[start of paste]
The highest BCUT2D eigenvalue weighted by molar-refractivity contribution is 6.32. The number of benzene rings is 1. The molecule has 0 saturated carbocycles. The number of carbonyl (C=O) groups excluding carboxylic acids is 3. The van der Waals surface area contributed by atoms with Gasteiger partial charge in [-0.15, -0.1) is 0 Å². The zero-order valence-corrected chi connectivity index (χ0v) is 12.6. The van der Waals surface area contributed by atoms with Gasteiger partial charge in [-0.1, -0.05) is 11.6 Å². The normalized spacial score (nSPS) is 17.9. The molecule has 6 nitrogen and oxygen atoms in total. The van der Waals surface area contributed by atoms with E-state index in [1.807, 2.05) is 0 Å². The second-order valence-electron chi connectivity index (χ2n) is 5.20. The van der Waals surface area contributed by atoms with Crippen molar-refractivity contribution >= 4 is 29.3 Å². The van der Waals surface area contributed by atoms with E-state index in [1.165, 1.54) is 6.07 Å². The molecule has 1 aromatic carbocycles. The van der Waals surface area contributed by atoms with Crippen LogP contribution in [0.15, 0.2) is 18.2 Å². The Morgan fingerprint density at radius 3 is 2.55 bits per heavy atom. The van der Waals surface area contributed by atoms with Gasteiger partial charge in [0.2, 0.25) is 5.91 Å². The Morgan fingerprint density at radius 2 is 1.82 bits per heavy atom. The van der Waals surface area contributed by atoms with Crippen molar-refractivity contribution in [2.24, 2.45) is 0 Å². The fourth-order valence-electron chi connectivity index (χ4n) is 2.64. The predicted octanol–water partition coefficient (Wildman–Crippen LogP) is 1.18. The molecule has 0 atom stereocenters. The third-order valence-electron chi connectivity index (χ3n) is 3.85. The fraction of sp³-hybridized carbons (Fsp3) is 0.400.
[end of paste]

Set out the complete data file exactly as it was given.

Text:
The highest BCUT2D eigenvalue weighted by molar-refractivity contribution is 6.32. The number of benzene rings is 1. The molecule has 0 saturated carbocycles. The number of carbonyl (C=O) groups excluding carboxylic acids is 3. The van der Waals surface area contributed by atoms with Gasteiger partial charge in [-0.15, -0.1) is 0 Å². The zero-order valence-corrected chi connectivity index (χ0v) is 12.6. The van der Waals surface area contributed by atoms with Gasteiger partial charge in [-0.1, -0.05) is 11.6 Å². The normalized spacial score (nSPS) is 17.9. The molecule has 6 nitrogen and oxygen atoms in total. The van der Waals surface area contributed by atoms with E-state index in [1.807, 2.05) is 0 Å². The second-order valence-electron chi connectivity index (χ2n) is 5.20. The van der Waals surface area contributed by atoms with Crippen molar-refractivity contribution >= 4 is 29.3 Å². The van der Waals surface area contributed by atoms with E-state index in [1.165, 1.54) is 6.07 Å². The molecule has 1 aromatic carbocycles. The van der Waals surface area contributed by atoms with Crippen LogP contribution in [0.15, 0.2) is 18.2 Å². The Morgan fingerprint density at radius 3 is 2.55 bits per heavy atom. The van der Waals surface area contributed by atoms with Gasteiger partial charge in [0.2, 0.25) is 5.91 Å². The Morgan fingerprint density at radius 2 is 1.82 bits per heavy atom. The van der Waals surface area contributed by atoms with Crippen molar-refractivity contribution in [2.24, 2.45) is 0 Å². The fourth-order valence-electron chi connectivity index (χ4n) is 2.64. The predicted octanol–water partition coefficient (Wildman–Crippen LogP) is 1.18. The molecule has 0 atom stereocenters. The third-order valence-electron chi connectivity index (χ3n) is 3.85. The fraction of sp³-hybridized carbons (Fsp3) is 0.400.